SciELO - Scientific Electronic Library Online

 
vol.103 número11Low-carbohydrate and high-fat intake can manage obesity and associated conditions: Occasional surveyThe electronic cigarettes debate índice de autoresíndice de assuntospesquisa de artigos
Home Pagelista alfabética de periódicos  

Serviços Personalizados

Artigo

Indicadores

Links relacionados

  • Em processo de indexaçãoCitado por Google
  • Em processo de indexaçãoSimilares em Google

Compartilhar


SAMJ: South African Medical Journal

versão On-line ISSN 2078-5135
versão impressa ISSN 0256-9574

SAMJ, S. Afr. med. j. vol.103 no.11 Cape Town Jan. 2013

 

EDITORIAL

 

A comprehensive, health-promotion approach to tobacco control

 

 

Nkosazana Dlamini Zuma

Chairperson of the African Union Former Minister of Health of the Republic of South Africa

 

 

A comprehensive health promotion approach to tobacco control can work among school-age children in Africa. This is the message from the study by Reddy et al.[1] reported in this month's SAMJ. The data sustaining the message were drawn from four Global Youth Tobacco Surveys (GYTSs) conducted among nationally representative samples of South African (SA) school learners during 1999, 2002, 2008, and 2011. The setting was public schools across the 9 provinces of SA, and the more than 7 000 learners in grades 8 - 10, aged 12 - 20 years. The percentage of learners who admitted to being current smokers (smoked a cigarette on at least one day in the 30 days preceding the survey) declined from 23% in 1999 to 16.9% in 2011 - a 26.5% reduction. Reductions in smoking prevalence, however, were less pronounced among girls and among ethnic black learners.

These remarkable changes occurred during a time when smoking among young people was on the rise globally. At that time, also the SA Government, of which I was privileged to serve as Minister of Health from 1994 to 1999, was introducing a comprehensive set of health promotion measures to curb the harmful effects of tobacco use on health.[2-5] These included interventions at the ecological level such as legislation banning the advertising of tobacco products, classifying nicotine as an addictive drug, restricting smoking in public places, and increasing excise duties on cigarettes. In addition, there were interventions aimed at the individual such as school health education and improving health literacy, and changes in the national school curriculum declaring nicotine a drug of addiction.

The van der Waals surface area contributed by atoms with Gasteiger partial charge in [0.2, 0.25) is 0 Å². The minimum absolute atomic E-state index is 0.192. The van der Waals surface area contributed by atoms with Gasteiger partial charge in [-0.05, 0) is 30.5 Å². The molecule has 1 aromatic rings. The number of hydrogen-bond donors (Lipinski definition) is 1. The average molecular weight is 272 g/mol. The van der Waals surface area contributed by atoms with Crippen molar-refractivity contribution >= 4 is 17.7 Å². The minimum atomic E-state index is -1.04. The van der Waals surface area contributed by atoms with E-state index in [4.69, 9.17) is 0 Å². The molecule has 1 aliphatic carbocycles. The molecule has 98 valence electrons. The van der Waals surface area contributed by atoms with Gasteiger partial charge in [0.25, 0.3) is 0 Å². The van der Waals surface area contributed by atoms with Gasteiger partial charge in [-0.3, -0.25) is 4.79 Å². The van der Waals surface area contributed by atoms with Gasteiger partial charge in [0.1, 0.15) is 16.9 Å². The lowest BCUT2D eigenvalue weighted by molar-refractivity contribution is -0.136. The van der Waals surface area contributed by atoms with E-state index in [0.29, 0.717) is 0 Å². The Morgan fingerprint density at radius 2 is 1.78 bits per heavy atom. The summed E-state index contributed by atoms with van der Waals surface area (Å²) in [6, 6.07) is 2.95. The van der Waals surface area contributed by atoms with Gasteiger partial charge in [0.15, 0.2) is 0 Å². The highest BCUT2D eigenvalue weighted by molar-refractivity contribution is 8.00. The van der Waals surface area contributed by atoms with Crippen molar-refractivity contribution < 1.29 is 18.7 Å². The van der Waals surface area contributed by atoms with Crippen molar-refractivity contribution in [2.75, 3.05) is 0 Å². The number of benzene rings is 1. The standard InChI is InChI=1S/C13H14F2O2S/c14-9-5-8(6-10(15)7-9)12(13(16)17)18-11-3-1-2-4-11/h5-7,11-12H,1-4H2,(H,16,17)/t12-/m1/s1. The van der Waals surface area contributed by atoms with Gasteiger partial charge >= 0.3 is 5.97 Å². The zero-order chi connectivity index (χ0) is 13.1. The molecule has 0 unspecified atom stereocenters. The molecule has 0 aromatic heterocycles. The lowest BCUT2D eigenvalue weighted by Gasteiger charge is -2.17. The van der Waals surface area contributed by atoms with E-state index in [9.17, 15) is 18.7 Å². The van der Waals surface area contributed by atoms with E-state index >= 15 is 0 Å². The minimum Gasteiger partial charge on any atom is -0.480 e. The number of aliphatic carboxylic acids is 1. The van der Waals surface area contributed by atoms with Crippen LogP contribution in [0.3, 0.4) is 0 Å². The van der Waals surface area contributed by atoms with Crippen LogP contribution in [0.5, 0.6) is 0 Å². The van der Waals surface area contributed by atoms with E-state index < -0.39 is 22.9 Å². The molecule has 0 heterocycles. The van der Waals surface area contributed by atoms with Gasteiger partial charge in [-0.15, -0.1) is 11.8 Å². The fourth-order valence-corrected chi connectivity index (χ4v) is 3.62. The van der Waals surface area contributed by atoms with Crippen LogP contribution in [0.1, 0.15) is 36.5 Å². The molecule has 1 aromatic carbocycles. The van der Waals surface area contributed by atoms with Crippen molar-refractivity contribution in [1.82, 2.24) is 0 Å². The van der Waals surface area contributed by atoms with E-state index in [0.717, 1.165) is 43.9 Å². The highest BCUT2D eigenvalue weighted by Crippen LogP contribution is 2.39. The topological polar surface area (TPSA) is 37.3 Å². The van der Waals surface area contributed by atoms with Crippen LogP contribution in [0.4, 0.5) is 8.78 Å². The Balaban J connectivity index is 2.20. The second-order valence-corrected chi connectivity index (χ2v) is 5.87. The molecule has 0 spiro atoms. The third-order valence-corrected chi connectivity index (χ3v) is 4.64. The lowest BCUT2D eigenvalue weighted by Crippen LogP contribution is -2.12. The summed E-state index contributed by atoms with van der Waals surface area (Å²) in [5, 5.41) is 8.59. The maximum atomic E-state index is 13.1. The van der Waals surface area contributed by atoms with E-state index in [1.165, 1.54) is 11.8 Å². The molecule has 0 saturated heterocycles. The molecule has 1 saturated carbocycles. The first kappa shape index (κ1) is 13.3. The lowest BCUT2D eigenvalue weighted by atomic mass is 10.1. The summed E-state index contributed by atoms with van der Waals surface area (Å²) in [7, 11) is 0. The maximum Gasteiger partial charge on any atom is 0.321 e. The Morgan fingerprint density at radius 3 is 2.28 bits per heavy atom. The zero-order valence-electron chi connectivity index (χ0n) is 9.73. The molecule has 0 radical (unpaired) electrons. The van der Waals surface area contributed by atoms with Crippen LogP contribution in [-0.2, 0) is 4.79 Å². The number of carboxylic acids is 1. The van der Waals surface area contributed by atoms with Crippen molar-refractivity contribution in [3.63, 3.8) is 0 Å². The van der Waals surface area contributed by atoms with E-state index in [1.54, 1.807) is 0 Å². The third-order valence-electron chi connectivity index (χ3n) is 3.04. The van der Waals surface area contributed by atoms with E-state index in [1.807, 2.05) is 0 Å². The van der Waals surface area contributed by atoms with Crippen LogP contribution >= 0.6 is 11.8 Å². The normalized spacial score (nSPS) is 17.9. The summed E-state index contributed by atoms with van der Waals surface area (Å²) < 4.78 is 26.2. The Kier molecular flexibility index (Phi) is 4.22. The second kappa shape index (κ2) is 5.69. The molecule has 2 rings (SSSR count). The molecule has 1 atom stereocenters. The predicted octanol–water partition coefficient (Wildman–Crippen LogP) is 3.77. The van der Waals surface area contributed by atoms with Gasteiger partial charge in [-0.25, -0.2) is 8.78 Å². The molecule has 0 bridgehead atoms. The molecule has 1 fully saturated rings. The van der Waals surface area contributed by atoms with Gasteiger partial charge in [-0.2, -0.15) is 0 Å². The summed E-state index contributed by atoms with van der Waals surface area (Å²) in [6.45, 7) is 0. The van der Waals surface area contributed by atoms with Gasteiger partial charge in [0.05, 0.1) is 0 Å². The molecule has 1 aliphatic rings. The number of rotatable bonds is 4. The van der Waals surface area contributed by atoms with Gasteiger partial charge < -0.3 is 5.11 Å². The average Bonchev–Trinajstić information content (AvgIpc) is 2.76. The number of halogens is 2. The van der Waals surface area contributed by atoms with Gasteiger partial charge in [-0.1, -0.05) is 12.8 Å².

The GYTSs show that as well as a 26.5% decline in smoking prevalence among these adolescents over a 12-year period, changes in smoking-related attitudes and behaviours also occurred among these learners, reflecting what were profound socio-cultural shifts in attitudes to smoking in SA society at large during those years, resulting in sustained reductions of 54% in per capita cigarette consumption among adults during the same period.[6] Of concern, however, in the two GYTSs from 2008 to 2011, was an observed increase in smoking prevalence in learners, particularly notable in girls, who are known to be a principal target for the tobacco industry, which seeks to recruit adolescents into a lifetime of addiction to nicotine.

These findings are important, as hitherto most nationally representative data on the impact of tobacco control measured over a period of more than a decade came from high-income countries (HIC). The tobacco industry, on the other hand, has targeted low-and middle-income countries (LAMICs) such as our own, where 80% of smokers now reside, as its target for market growth in tobacco consumption over the coming years. The GYTSs demonstrate that public health measures in tobacco control, using a health promotion approach, do work, and could be adopted by countries across the developing world in the setting of the Framework Convention on Tobacco Control (FCTC) for example,[7] and utilising WHO's 'MPOWER' strategy.